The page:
The leaders also issued a joint statement promising to hold arms control talks, pledging that “a nuclear war cannot and must never be won”. It was a statement going back 36 years to a 1985 meeting between Ronald Reagan and Mikhail Gorbachev, also in Geneva.

But the contrasts between this session and this spoke volumes. Reagan famously called the Soviet Union the “Empire of Evil,” but he and Gorbachev spent hours talking indoors and outdoors, eating together, and trying to get to know each other. In the hours leading up to Mr Biden’s meeting with Mr Putin, his staff made it clear that they would not break bread and that the meetings would be formal.

Although it was a beautiful day and they met on a former estate with paths leading to the lake, they never explored the gardens or left the impression that they were trying to get to know each other. It was purely business, said Mr. Biden. It ended an hour earlier than administrators expected.

The meeting was conducted with delicate choreography, apparently designed to avoid any camaraderie. Mr Putin was the first to arrive directly from the airport and was greeted on the red carpet in front of a lake villa by President Guy Parmelin of Switzerland. About 15 minutes later, Mr. Biden arrived in his motorcade, shook hands with Mr. Parmelin and waved to the reporters.

The Federal President welcomed the two heads of state and wished them “a fruitful dialogue in the interests of your two countries and the whole world”. Then he stepped aside and allowed Mr. Biden and Mr. Putin to approach, smiling and shaking hands.

Mr Biden seemed energized from the encounter, once taking off his jacket while answering a question at his press conference and putting on his signature sunglasses to signal that he was ready to complete a week-long trip around Europe and to To go home. Still, he stayed in the press conference area for a few minutes, answering loud questions.

But at the end of the day it was unclear whether everything he saw or heard led to a revision of his views on Mr Putin. Mr Biden declined to say whether he would still refer to the Russian leader as a “murderer”, arguing that none of the conversations marked the beginning of a friendship.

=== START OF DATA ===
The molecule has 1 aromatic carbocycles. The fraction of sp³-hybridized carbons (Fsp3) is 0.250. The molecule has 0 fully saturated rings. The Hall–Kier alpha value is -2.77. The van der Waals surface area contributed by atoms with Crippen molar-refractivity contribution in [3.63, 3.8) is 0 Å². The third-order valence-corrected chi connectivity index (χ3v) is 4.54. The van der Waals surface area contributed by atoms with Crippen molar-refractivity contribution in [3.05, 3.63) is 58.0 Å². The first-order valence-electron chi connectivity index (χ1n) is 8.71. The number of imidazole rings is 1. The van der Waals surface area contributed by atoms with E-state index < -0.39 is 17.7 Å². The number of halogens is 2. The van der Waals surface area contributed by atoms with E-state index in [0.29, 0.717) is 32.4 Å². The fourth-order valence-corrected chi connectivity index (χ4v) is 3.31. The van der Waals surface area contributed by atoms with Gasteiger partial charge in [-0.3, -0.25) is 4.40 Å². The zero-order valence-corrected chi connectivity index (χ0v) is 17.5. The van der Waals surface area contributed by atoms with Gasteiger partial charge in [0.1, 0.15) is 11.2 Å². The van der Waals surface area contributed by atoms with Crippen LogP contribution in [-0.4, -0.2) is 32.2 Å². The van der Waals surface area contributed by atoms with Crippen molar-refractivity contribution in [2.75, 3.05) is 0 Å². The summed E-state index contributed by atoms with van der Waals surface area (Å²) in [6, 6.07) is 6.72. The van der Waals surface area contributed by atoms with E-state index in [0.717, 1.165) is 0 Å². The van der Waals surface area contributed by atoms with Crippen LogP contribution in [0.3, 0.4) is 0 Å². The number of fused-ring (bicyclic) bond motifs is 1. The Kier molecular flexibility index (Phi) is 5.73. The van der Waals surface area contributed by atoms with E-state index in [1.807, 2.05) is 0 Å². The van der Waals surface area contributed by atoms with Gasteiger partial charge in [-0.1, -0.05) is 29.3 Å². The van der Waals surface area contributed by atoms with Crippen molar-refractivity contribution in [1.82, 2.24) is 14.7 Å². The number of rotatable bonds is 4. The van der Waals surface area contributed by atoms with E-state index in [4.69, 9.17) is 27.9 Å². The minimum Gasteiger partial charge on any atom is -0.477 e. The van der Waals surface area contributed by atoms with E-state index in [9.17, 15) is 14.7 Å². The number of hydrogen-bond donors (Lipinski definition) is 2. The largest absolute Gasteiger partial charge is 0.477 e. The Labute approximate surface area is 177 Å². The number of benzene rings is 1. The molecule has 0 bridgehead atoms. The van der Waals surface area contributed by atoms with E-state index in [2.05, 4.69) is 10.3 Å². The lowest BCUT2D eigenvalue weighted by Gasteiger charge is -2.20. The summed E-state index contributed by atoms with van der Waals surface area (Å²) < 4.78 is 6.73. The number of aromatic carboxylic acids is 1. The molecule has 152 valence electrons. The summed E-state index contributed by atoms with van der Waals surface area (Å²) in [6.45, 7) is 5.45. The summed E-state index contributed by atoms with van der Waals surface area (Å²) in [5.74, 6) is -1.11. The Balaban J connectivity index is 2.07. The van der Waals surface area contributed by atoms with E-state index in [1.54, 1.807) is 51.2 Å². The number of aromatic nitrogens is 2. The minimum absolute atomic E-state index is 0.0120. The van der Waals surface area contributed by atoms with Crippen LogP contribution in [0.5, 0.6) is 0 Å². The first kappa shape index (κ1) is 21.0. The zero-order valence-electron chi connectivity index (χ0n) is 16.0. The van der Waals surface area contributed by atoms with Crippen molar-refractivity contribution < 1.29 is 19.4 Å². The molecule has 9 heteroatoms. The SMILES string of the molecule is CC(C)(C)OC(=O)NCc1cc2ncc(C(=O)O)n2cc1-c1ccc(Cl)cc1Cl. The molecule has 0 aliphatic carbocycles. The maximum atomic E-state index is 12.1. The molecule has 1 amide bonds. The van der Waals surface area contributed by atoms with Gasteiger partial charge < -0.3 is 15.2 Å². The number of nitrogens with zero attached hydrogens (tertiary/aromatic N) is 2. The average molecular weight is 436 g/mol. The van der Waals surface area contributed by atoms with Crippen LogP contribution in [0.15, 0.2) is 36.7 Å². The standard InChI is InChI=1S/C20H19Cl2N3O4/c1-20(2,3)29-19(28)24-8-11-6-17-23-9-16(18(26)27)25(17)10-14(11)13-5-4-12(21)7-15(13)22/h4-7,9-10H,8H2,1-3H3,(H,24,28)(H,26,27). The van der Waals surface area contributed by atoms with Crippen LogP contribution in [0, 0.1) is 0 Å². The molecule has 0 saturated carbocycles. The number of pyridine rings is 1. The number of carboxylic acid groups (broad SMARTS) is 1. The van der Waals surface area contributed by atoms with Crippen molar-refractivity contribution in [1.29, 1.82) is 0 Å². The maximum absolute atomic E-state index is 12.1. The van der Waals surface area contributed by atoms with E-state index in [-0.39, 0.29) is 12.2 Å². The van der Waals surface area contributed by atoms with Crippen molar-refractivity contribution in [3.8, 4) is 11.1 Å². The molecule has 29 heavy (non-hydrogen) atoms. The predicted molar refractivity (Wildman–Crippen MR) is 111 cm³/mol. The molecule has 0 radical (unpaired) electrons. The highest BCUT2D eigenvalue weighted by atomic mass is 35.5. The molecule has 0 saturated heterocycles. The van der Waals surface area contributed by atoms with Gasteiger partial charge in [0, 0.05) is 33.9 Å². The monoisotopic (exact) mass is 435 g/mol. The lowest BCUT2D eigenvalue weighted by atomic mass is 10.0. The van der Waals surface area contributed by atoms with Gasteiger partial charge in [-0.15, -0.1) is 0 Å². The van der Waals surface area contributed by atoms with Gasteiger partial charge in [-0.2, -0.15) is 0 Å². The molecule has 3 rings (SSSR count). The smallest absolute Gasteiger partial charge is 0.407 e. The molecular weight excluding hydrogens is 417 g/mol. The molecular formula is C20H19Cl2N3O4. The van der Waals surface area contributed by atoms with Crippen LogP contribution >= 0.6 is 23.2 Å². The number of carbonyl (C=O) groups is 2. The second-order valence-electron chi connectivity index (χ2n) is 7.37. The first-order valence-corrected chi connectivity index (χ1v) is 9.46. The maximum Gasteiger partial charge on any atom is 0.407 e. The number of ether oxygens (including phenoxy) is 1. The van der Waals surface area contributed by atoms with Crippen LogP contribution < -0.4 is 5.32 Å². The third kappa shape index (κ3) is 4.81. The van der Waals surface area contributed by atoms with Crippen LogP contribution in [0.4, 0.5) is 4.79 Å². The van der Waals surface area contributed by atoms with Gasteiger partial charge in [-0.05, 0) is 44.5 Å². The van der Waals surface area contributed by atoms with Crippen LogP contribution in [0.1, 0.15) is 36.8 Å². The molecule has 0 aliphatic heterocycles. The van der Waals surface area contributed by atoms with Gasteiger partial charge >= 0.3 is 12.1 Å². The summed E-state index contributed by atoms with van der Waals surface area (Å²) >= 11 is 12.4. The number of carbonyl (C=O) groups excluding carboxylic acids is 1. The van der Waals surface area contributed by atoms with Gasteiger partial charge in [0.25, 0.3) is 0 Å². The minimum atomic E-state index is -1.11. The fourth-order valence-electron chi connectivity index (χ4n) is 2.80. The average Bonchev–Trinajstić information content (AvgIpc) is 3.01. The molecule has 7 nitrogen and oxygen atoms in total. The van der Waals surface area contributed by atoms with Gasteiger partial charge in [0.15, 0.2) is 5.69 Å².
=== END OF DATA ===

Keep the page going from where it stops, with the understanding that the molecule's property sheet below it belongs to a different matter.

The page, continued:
“This is not about trust,” he said. “This is about self-interest and self-interest verification.”

While the leaders maintained their widely divergent worldviews, there were moments in their separate press conferences when they appeared surprisingly in sync. Mr Putin called Mr Biden “constructive, balanced and experienced” and said he wanted agreements on “rules of conduct” on sensitive issues such as nuclear weapons and cybersecurity – an echo of the hopes of American officials, “guard rails” for US-Russian relations.

“I think we can agree on all of this,” Putin said. “At least that’s how I feel, given the outcome of our meeting with President Biden.”

Cyber ​​experts expressed some skepticism, noting that Russia had often advocated cyber “conventions” that would give it greater control over the Internet – and thus over its use by dissidents – while demanding absolute proof that that Russian actors were involved in malicious activity.

Mr Putin also left the door open to deeper engagement with Washington than the Kremlin had been willing to entertain in recent years. On issues beyond cybersecurity and nuclear weapons, including diplomatic squabbles and even prisoner exchanges, Putin said he was ready to speak with the United States and was unusually optimistic about the possibility of getting results.

“If you ignore the pesky what-aboutism, there have been some real results,” said Samuel Charap, a senior political scientist at RAND Corporation in Arlington, Virginia. “Russia is not used to confessing its sins and asking for forgiveness. Especially under Putin. “

In Mr Charap’s view, the most important results were the agreement on the US-Russian dialogue on strategic stability and cybersecurity and the agreement that US and Russian ambassadors return to their posts in Moscow and Washington. Mr Putin also said there was “potential for compromise” on the issue of several Americans detained in Russia and Russians detained in the United States.

To announce his renewed readiness to talk – while acknowledging the uncertainty that lies ahead – Mr Putin quoted from Russian literature.

“Leo Tolstoy once said: ‘There is no such thing as happiness in life – there is only a glimmer of it,'” Putin said. “I think there can be no family trust in this situation. But I think we saw some glimmer. “